Thursday, September 30, 2010

Cancer Awareness Month Reviewed

So here we are at the end of September and the end of Pediatric Cancer Awareness Month (and Prostate Cancer Awareness Month, Ovarian Cancer Awareness Month, and National Sewing Month).  I hope that I’ve helped bring at least a little bit more awareness to this horrible disease that affects not just mine, but thousands of other families across the country.  What have we learned?

  • Every day, 10 children will be diagnosed with a brain tumor while 3 more children will die.
  • Many of the symptoms of brain tumors are common ailments that can be misdiagnosed very easily.
  • Pediatric cancer research funding is woefully underfunded compared to other cancers, especially at large, well known organizations, such as the American Cancer Society and the National Cancer Institute.  If you want your money to go specifically to children’s cancers, you need to pick organizations that are solely dedicated to them (such as St. Jude’s Children’s Hospital, the Pediatric Brain Tumor Foundation, or the Children’s Brain Tumor Foundation).
  • There are a bunch of new brain tumor treatments on the horizon, but unfortunately, most of them target adults before they target children.
  • If you are diagnosed with cancer, you should collect as much tumor sample as possible and bank it (ask your medical professional or do a search for tumor banking).  This may be used to create a customized vaccine for your cancer.
  • Pork rinds are our best friends!

Pediatric cancer awareness should not be limited to a single month.  Every day, kids like Isabella are fighting for their lives while their families try to cope with their future’s uncertainty.  So the next time you find yourself with some problem, think about these kids and compare your problem with theirs.  That should help put everything in perspective.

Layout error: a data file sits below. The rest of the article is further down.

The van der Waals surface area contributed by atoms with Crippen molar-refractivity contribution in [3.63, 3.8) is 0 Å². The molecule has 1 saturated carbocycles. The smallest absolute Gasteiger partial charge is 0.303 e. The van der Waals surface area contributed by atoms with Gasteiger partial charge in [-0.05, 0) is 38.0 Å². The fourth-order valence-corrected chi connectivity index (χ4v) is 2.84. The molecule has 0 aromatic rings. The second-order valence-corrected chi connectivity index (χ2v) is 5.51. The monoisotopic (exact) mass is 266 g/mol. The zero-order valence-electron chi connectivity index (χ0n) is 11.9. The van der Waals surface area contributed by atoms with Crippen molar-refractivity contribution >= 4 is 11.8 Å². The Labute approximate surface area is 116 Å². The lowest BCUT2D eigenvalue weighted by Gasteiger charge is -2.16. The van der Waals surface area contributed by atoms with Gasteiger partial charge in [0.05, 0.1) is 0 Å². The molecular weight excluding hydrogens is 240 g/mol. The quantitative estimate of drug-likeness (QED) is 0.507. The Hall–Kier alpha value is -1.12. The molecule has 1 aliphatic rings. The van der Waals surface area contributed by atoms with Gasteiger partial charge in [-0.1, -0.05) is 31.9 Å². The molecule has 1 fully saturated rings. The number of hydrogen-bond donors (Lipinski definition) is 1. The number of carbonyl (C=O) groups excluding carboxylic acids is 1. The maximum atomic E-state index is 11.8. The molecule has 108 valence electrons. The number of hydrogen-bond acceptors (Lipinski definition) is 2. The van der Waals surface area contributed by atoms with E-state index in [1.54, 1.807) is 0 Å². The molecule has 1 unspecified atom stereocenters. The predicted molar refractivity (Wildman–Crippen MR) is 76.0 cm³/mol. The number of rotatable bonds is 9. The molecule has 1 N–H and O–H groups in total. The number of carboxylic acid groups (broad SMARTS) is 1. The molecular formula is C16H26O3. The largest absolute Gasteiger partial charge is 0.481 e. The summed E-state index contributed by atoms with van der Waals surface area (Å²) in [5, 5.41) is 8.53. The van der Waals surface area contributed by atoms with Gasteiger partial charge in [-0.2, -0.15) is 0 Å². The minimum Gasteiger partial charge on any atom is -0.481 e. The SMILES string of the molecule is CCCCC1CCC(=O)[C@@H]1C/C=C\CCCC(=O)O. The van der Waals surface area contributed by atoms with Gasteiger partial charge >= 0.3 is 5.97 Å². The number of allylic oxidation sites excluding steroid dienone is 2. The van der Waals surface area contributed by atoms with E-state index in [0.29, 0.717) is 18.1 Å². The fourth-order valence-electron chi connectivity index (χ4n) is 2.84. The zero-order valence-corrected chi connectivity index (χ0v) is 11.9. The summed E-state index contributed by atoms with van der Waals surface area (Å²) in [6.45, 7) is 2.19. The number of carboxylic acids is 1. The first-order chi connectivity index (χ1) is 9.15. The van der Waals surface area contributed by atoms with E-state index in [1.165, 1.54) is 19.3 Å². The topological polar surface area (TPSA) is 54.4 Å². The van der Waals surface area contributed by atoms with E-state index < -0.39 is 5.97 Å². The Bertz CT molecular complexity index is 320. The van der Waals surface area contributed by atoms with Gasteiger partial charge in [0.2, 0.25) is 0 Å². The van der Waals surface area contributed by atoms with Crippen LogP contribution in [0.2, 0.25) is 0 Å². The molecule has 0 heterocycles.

Thanks for reading the blog. 

      Wednesday, September 29, 2010

      CBS Story on Immunotherapy

      In case you missed it, CBS News had a story on immunotherapy, using vaccines to treat cancers.  It’s about a little girl who had a neuroblastoma, which is a cancer of the nervous system.

      Also, check out this story they did last May about tumor vaccines.

      Monday, September 27, 2010

      Tumor Vaccines

      The human body is an amazing machine.  Every day, billions and billions of cells carry out their function which allows us to think, eat, breath, and everything else that we do on a daily basis.  Cells go through a basic process of mitosis, or cell division, which is how certain parts of the body regenerate, such as hair, skin, and blood.  There are several built-in checkpoints during the cell cycle that regulate progress.  These checkpoints have various purposes such as ensuring that cell mutations are not replicated, cells are not replicating at too fast a pace, and that specific organs do not get too big.

      On a daily basis, cells are mutating, but our immune system detects and destroys these mutated cells.  When these mutated cells replicate too fast and the immune system does not detect these cells, the cells begin to grow uncontrollably and that is the basis of cancer.

      Our built-in defense system, the immune system, detects and destroys foreign bodies with amazing efficiency.  These foreign bodies can be viruses or mutated cells.  So along with the ability to “learn”, what else is amazing is that the immune system has “memory” so that if it detects a foreign body again, it can attack it even faster.  When you are given a vaccine (such as the flu vaccine), you are injected with dead versions of  the virus.  Your immune system then programs itself to remember this virus pattern so that if you are exposed to the virus again, it can attack and kill the virus before it spreads and makes you sick.

      A cancer vaccine works in a similar manner.  One difference between a cancer vaccine and traditional vaccine is that a cancer vaccine does not prevent the onset of cancer, but is only used to treat cancer.  But the basic premise is similar.  A portion of the tumor is resected from the patient along with their blood.  The white blood cells are then “taught” to detect the proteins of the tumor cells.  The white blood cells are then reinjected back into the patient where they teach other white blood cells about the cancer cells and go on to fight and kill the cancer cells.

      So, our best piece of advice that we can give you should you or someone you know be diagnosed with cancer is to always try and save a piece of the tumor.  Don’t assume that the hospital saves any of the tumor cells, and even if they do, the hospital legally owns it.  In addition, the tumor needs to be saved in a certain way in order for it to be preserved so it can be used for vaccine creation.  We wish that we had known about this when Isabella had her surgery, because for better or worse, she doesn’t have enough disease tissue right now to make the vaccine.